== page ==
14. Different commentators date cognitive science to different eras, some as far back as Turing. Regardless, Turing was a spiritual founder of the cognitive science movement in every sense of its modern incarnation. Good point, I would just reject its application to the study of consciousness because it is at the root of the computer/brain analogy that is so ingrained in cognitive science.
  15. Three cheers for actually writing a coherent response to an incoherent question.
  16. I don't support any attempt to "legitimize" anti-concepts that have their roots in the non-field of cognitive science. The two worst of these being "artificial intelligence" and "computation." The history of these terms is stemmed in very bad philosophy; that is, they were created in a non-field in order to express anti-concepts versus the concept of consciousness which is just misapplied there. It's my opinion that they should be done away with entirely, written as entries in the annals of our philosophical horror files.
  17. Hal, I know that you said that you have read Introduction to Objectivist Epistemology but it is apparent that you have not grasped the material. I'm sure that David can competently answer your questions but you keep asking things that would be dissolved by a complete study of ITOE. Relatively stated, ITOE is a short work. Do not let this deceive you, for there is more content in that book than there is in entire volumes written by other philosophers.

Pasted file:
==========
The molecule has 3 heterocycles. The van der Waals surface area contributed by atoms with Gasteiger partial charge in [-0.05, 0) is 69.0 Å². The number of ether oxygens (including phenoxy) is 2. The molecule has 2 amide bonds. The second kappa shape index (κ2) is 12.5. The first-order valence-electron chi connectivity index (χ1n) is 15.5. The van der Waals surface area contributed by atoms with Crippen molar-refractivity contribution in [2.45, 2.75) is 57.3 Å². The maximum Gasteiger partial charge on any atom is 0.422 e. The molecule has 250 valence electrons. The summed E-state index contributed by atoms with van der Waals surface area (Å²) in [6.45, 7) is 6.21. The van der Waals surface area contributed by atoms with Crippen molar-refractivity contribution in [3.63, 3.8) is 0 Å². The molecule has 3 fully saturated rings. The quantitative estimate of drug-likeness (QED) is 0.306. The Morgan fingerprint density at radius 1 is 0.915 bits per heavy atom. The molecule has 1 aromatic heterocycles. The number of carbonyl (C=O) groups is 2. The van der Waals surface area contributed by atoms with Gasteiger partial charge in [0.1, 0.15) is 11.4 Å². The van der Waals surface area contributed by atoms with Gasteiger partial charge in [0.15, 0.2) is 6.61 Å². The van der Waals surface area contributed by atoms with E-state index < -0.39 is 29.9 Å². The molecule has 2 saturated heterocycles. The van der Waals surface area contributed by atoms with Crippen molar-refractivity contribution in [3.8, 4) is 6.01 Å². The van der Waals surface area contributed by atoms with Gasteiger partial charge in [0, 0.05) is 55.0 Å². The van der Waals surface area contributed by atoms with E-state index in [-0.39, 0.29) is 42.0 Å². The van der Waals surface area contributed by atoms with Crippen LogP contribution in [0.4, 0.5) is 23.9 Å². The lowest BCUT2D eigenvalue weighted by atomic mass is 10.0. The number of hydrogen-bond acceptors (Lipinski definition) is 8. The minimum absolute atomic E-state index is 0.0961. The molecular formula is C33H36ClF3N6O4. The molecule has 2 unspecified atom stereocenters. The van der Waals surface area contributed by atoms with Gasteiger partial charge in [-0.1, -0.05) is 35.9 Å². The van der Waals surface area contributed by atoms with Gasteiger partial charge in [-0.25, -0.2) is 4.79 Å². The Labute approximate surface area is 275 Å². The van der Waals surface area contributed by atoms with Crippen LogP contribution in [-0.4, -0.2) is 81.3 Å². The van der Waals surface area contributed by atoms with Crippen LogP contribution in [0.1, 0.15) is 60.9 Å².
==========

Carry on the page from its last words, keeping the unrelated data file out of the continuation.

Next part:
18. A fascinating book--discussed in a lecture by Dr. Peikoff--is Madness and Modernism by Louis Sass. It traces the connections between modern art and postmodernists back to Kant.
  19. In a Nietzschean, "superman" kind of way, yes.
  20. It's too bad that my cats won't let any kind of "accessory" touch their bodies otherwise I could verify this! I did recently view a short online documentary about cats and their magical ability. Some very funny slow-motion footage illustrated that cats are actually able to form their bodies into parachutes. Don't tell them this, however, because it would be just one more reason for cats to get even more big-headed!
  21. I think your problem is that you are dealing with floating abstractions. There is very little to no concretization in your post so it it is only right for you to be disturbed by your thinking on this issue. My advice would be to study consciousness from the perspective of a good biology/neurobiology textbook. Gather for yourself abundant examples of conscious, living organisms—their structure and the biological functions that consciousness serves for them. Remember that it is not only man that is conscious, that the faculty we possess shares the same fundamental characteristics found in other conscious organisms. Many people would benefit from an inductive approach to the topic of consciousness. The problems that you seem to be having should be rectified by this approach. I would also very highly recommend Dr. Binswanger’s recent lecture, The Metaphysics of Consciousness. In this lecture he discusses the fundamental nature of consciousness including its biological context and the disastrous AI perspective that seems so popular on this forum. This lecture is required listening if you ask me.
  22. Yes, it's a form of intellectual schizophrenia that has nothing to do with reason.
  23. Lots of people say lots of things about Ayn Rand. There isn't a single quote in her published works that could possibly even be misinterpreted in this way--not even in her Journals and Letters. One should not be so fast to believe everything that one hears, especially when it pertains to such an important and controversial figure.
  24. I wouldn't change a thing about the movement and for me personally it has been people like Stephen that attracted me to it in the first place.